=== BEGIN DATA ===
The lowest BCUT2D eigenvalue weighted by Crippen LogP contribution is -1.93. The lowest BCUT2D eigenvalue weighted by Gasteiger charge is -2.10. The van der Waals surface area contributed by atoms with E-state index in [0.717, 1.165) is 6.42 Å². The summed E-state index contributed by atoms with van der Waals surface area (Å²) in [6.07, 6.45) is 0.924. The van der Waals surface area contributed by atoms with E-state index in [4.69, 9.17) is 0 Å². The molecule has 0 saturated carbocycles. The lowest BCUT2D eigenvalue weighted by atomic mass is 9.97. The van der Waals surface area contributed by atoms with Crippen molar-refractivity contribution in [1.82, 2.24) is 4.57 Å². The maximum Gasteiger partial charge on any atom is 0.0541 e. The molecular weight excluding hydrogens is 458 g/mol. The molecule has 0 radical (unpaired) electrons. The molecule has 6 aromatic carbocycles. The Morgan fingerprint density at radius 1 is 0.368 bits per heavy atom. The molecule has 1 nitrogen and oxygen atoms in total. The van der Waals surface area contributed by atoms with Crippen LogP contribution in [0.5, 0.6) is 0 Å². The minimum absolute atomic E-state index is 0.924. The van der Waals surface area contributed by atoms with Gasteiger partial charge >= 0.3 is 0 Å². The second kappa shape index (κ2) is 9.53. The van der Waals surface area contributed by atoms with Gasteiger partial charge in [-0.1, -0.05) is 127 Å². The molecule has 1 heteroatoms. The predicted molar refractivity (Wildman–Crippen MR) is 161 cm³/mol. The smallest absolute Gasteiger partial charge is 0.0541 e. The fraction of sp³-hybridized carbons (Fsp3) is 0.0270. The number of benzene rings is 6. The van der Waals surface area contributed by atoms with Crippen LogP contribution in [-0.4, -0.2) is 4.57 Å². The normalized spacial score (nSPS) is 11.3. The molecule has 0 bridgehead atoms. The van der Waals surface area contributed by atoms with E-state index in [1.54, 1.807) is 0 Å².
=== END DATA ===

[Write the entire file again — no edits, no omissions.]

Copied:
The lowest BCUT2D eigenvalue weighted by Crippen LogP contribution is -1.93. The lowest BCUT2D eigenvalue weighted by Gasteiger charge is -2.10. The van der Waals surface area contributed by atoms with E-state index in [0.717, 1.165) is 6.42 Å². The summed E-state index contributed by atoms with van der Waals surface area (Å²) in [6.07, 6.45) is 0.924. The van der Waals surface area contributed by atoms with E-state index in [4.69, 9.17) is 0 Å². The molecule has 0 saturated carbocycles. The lowest BCUT2D eigenvalue weighted by atomic mass is 9.97. The van der Waals surface area contributed by atoms with Crippen molar-refractivity contribution in [1.82, 2.24) is 4.57 Å². The maximum Gasteiger partial charge on any atom is 0.0541 e. The molecular weight excluding hydrogens is 458 g/mol. The molecule has 0 radical (unpaired) electrons. The molecule has 6 aromatic carbocycles. The Morgan fingerprint density at radius 1 is 0.368 bits per heavy atom. The molecule has 1 nitrogen and oxygen atoms in total. The van der Waals surface area contributed by atoms with Crippen LogP contribution in [0.5, 0.6) is 0 Å². The minimum absolute atomic E-state index is 0.924. The van der Waals surface area contributed by atoms with Gasteiger partial charge >= 0.3 is 0 Å². The second kappa shape index (κ2) is 9.53. The van der Waals surface area contributed by atoms with Gasteiger partial charge in [-0.1, -0.05) is 127 Å². The molecule has 1 heteroatoms. The predicted molar refractivity (Wildman–Crippen MR) is 161 cm³/mol. The smallest absolute Gasteiger partial charge is 0.0541 e. The fraction of sp³-hybridized carbons (Fsp3) is 0.0270. The number of benzene rings is 6. The van der Waals surface area contributed by atoms with Crippen LogP contribution in [-0.4, -0.2) is 4.57 Å². The normalized spacial score (nSPS) is 11.3. The molecule has 0 bridgehead atoms. The van der Waals surface area contributed by atoms with E-state index in [1.54, 1.807) is 0 Å².